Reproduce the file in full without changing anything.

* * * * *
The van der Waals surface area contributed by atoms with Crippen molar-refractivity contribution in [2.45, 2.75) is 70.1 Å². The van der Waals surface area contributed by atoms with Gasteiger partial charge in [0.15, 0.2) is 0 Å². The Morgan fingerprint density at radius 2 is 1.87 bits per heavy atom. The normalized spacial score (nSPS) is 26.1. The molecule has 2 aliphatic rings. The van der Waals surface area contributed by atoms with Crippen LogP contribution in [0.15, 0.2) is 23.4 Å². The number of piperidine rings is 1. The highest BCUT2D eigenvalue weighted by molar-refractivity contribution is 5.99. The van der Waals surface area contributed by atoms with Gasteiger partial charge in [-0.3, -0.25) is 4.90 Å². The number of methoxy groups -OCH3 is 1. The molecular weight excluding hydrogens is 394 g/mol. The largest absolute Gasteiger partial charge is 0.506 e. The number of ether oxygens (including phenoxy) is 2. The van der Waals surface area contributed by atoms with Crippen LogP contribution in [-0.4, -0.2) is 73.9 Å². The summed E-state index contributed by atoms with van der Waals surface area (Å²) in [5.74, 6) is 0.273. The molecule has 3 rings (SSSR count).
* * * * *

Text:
The van der Waals surface area contributed by atoms with Crippen molar-refractivity contribution in [2.45, 2.75) is 70.1 Å². The van der Waals surface area contributed by atoms with Gasteiger partial charge in [0.15, 0.2) is 0 Å². The Morgan fingerprint density at radius 2 is 1.87 bits per heavy atom. The normalized spacial score (nSPS) is 26.1. The molecule has 2 aliphatic rings. The van der Waals surface area contributed by atoms with Crippen LogP contribution in [0.15, 0.2) is 23.4 Å². The number of piperidine rings is 1. The highest BCUT2D eigenvalue weighted by molar-refractivity contribution is 5.99. The van der Waals surface area contributed by atoms with Gasteiger partial charge in [-0.3, -0.25) is 4.90 Å². The number of methoxy groups -OCH3 is 1. The molecular weight excluding hydrogens is 394 g/mol. The largest absolute Gasteiger partial charge is 0.506 e. The number of ether oxygens (including phenoxy) is 2. The van der Waals surface area contributed by atoms with Crippen LogP contribution in [-0.4, -0.2) is 73.9 Å². The summed E-state index contributed by atoms with van der Waals surface area (Å²) in [5.74, 6) is 0.273. The molecule has 3 rings (SSSR count).